Stichting Oikocredit International Share Foundation (OISF), based in Amersfoort, the Netherlands. 

OIKOCREDIT, Ecumenical Development Cooperative Society U.A. (Oikocredit), based in Amersfoort, the Netherlands. 

Type of investment 

Non-voting depository receipt issued by OISF for a share issued by Oikocredit. 

Non-voting equity instrument issued by Oikocredit, called a ‘participation’. 

Redemption Price 

Nominal value (EUR 200, CAD 200) or net asset value, whichever is lower. This means that the redemption price cannot exceed EUR 200 or CAD 200, but can be lower. 

Same as for depository receipts. It has been made explicit in the participation terms how the NAV in foreign currencies is calculated should the net asset value fall below the nominal value. 


As decided by Oikocredit’s members at the annual general meeting. Past dividend levels have included 2%, 1% and 0.5% (see recent dividend figures in the 5-year overview table in our annual report). There have also been years in which no dividend has been paid.  

Same as for depository receipts.  

Costs for investment administration 

Allowed in principle, but none are in place. 

Allowed in principle, but none are in place. 

Risks of continuing to hold depository receipts 

An investment in depository receipts carries financial risks typical for an investment in the equity of a company.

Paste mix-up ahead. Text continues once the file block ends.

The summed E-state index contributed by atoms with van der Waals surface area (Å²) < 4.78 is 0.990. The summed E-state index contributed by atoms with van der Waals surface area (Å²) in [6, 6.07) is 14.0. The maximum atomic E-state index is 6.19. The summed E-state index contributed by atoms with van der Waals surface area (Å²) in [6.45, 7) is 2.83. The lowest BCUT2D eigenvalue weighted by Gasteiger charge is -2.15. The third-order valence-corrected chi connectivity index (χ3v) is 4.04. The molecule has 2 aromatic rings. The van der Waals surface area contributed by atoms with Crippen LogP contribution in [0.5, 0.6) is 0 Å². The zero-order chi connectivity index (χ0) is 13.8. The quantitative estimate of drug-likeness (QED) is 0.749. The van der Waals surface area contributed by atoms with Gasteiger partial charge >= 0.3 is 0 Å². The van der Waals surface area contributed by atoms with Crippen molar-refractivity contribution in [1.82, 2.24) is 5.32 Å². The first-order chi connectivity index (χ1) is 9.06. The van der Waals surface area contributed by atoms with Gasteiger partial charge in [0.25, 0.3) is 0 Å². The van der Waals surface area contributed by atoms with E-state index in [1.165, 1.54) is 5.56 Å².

An investment is fundamentally associated with considerable risks and can lead to the complete loss of the invested capital.   

Oikocredit seeks to protect the capital of the investors through careful business decisions and diligent provisioning for expected losses, although a residual risk can never be completely ruled out. Since Oikocredit began in 1975, no investor has lost any of their capital. However, past performance is not a guarantee of future results. 

Please note that the depository receipts are no longer available for sale to, or subscription by, (prospective) investors in Canada. For further information, click here. 

The risk profile is the same as for depository receipts.  Please note that participations will not be available for sale to, or subscription by, (prospective) investors in Canada. 


You can submit a redemption order by filling in a redemption form at any time to request your money back. Redemption requests are processed on a monthly basis.   


Investment redemptions are always at Oikocredit’s discretion.  

As is the case with depository receipts, you can submit a request for redemption, redemptions are processed on a monthly basis and are always at the discretion of Oikocredit. In addition, Oikocredit can also decide to redeem in case an investor no longer meets the eligibility requirements or holds less than one participation. 


Investors’ liability is limited to the amount they have invested. This means an investment is subject to full loss, but investors cannot be held liable for debts of the cooperative beyond the amount they have invested. 

Same as for depository receipts. 

This is an updated version of the news item published on December 9, 2022, available here, and of the news item published on February 15, 2023, available here.